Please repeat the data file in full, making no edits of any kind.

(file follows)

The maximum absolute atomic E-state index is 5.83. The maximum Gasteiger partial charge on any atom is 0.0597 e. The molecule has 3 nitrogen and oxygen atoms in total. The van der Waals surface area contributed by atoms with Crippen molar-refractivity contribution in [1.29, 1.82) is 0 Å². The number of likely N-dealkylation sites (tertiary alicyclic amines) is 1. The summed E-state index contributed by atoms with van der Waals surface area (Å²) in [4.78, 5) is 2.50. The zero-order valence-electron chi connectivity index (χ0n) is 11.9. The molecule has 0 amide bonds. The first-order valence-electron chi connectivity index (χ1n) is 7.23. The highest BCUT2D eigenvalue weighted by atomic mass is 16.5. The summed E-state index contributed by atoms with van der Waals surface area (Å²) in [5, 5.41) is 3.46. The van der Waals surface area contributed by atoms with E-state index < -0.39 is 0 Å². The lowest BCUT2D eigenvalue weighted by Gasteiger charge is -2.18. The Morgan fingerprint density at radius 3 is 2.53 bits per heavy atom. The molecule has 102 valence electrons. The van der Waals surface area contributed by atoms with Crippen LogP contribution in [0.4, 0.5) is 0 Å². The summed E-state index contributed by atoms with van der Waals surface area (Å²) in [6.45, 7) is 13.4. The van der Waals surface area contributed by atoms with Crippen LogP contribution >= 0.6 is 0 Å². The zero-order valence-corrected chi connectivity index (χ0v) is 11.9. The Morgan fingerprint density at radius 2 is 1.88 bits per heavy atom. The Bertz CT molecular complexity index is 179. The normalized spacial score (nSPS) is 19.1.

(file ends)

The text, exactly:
The maximum absolute atomic E-state index is 5.83. The maximum Gasteiger partial charge on any atom is 0.0597 e. The molecule has 3 nitrogen and oxygen atoms in total. The van der Waals surface area contributed by atoms with Crippen molar-refractivity contribution in [1.29, 1.82) is 0 Å². The number of likely N-dealkylation sites (tertiary alicyclic amines) is 1. The summed E-state index contributed by atoms with van der Waals surface area (Å²) in [4.78, 5) is 2.50. The zero-order valence-electron chi connectivity index (χ0n) is 11.9. The molecule has 0 amide bonds. The first-order valence-electron chi connectivity index (χ1n) is 7.23. The highest BCUT2D eigenvalue weighted by atomic mass is 16.5. The summed E-state index contributed by atoms with van der Waals surface area (Å²) in [5, 5.41) is 3.46. The van der Waals surface area contributed by atoms with E-state index < -0.39 is 0 Å². The lowest BCUT2D eigenvalue weighted by Gasteiger charge is -2.18. The Morgan fingerprint density at radius 3 is 2.53 bits per heavy atom. The molecule has 102 valence electrons. The van der Waals surface area contributed by atoms with Crippen LogP contribution in [0.4, 0.5) is 0 Å². The summed E-state index contributed by atoms with van der Waals surface area (Å²) in [6.45, 7) is 13.4. The van der Waals surface area contributed by atoms with Crippen LogP contribution >= 0.6 is 0 Å². The zero-order valence-corrected chi connectivity index (χ0v) is 11.9. The Morgan fingerprint density at radius 2 is 1.88 bits per heavy atom. The Bertz CT molecular complexity index is 179. The normalized spacial score (nSPS) is 19.1.